Police departments throughout New Jersey use a device known as the Alcotest to test breath samples in cases of suspected driving while intoxicated (DWI). New Jersey prosecutors charged a former State Police sergeant with multiple offenses in 2016, alleging that he failed to perform maintenance on Alcotest devices under his supervision, as required by state law, and then filed fraudulent reports stating that this maintenance was performed. The New Jersey Supreme Court recently ruled in State v. Cassidy that as many as 20,000 DWI defendants may challenge their charges or convictions. At the federal level, the Third Circuit Court of Appeals reviewed claims that the former sergeant’s alleged acts violated DWI defendants’ civil rights in Ortiz v. N.J. State Police.
The Alcotest device tests breath samples to determine blood alcohol content (BAC). Under the New Jersey DWI statute, BAC of 0.08 or higher establishes a presumption that the person was legally impaired by alcohol. In 2008, we participated in a landmark proceeding before the New Jersey Supreme Court that challenged the the accuracy of the Alcotest device and the admissibility of its results. While the court’s ruling in State v. Chun affirmed the use of the Alcotest device, it established strict procedures for maintaining and calibrating the device, and for providing documentation to DWI defendants indicating that police departments have followed these procedures.
After the former sergeant was arrested and charged, the New Jersey Supreme Court appointed a special master to determine whether the alleged failure to properly calibrate and maintain Alcotest devices in multiple counties affected the reliability of the evidence produced by those devices. The special master issued a report in March 2018 concluding that the failure to use a particular type of thermometer during calibration, as required by Chun, rendered the results of more than 20,000 tests scientifically unreliable. The state supreme court adopted the special master’s report in November 2018, effectively tossing out the state’s BAC evidence in over 20,000 DWI cases.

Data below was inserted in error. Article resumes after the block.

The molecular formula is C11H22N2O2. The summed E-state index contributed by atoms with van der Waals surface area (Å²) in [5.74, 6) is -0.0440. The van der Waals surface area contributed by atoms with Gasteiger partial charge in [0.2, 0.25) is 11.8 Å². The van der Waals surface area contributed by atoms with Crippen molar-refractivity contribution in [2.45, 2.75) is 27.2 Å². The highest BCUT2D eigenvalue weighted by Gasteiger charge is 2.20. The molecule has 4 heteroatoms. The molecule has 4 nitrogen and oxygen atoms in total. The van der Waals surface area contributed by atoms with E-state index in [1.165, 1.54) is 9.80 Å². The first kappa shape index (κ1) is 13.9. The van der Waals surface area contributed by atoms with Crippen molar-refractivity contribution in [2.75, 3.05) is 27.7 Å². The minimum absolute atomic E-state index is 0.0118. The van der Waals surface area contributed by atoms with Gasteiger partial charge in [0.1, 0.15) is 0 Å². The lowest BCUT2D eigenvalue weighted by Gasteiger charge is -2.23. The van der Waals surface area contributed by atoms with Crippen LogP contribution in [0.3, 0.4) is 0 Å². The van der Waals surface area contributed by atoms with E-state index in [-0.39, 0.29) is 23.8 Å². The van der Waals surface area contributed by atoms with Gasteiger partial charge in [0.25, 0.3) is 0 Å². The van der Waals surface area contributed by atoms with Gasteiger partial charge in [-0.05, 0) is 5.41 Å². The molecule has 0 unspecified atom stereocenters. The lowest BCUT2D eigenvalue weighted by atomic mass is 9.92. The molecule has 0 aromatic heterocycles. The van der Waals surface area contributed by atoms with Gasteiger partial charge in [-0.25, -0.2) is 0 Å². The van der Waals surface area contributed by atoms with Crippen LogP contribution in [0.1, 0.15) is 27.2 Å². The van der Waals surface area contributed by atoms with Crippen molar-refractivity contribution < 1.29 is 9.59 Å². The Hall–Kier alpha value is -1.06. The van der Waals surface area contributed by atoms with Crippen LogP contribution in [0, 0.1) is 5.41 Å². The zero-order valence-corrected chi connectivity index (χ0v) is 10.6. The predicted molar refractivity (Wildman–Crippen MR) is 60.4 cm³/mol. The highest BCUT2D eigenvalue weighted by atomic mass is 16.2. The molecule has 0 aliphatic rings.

A New Jersey DWI defendant filed a putative class action against the New Jersey State Police, the former sergeant, and several other officials in late 2016, around the same time prosecutors filed criminal charges against the former sergeant. The charge against her involved a breath test using an Alcotest maintained by the former sergeant, which showed her BAC as 0.09 percent. Her lawsuit claimed that the former sergeant’s alleged actions violated her civil rights, as well as the civil rights of other DWI defendants in similar situations. She asserted a cause of action for civil rights violations under 42 U.S.C. § 1983.
In August 2017, a U.S. District Judge dismissed the lawsuit, citing a 1994 decision by the U.S. Supreme Court, Heck v. Humphrey. That decision held that a person charged with or convicted of an offense may not use a § 1983 claim to challenge the legality of the charges against them. The Third Circuit Court of Appeals agreed with the district court. It affirmed the dismissal of the lawsuit, but noted that the dismissal was “without prejudice.” This means that the plaintiff could refile a § 1983 lawsuit if she were to succeed in having her conviction overturned based on the state supreme court’s Cassidy ruling.
If you have been charged with alleged DWI in a New Jersey court, DWI lawyer Evan Levow is available to assist you. Please contact us today at (877) 593-1717 or online to schedule a free and confidential consultation with a member of our experienced and skilled team.
More Blog Posts:
Alleged Mishandling of DWI Evidence by New Jersey Law Enforcement Official Could Affect Thousands of Cases, New Jersey DWI Attorney Blog, December 2, 2017
Accuracy of Alcotest Devices in New Jersey DWI Cases Questioned in Lawsuit, New Jersey DWI Attorney Blog, December 14, 2016
Allegations of Record Tampering Could Affect 20,000 New Jersey DWI Convictions, New Jersey DWI Attorney Blog, December 12, 2016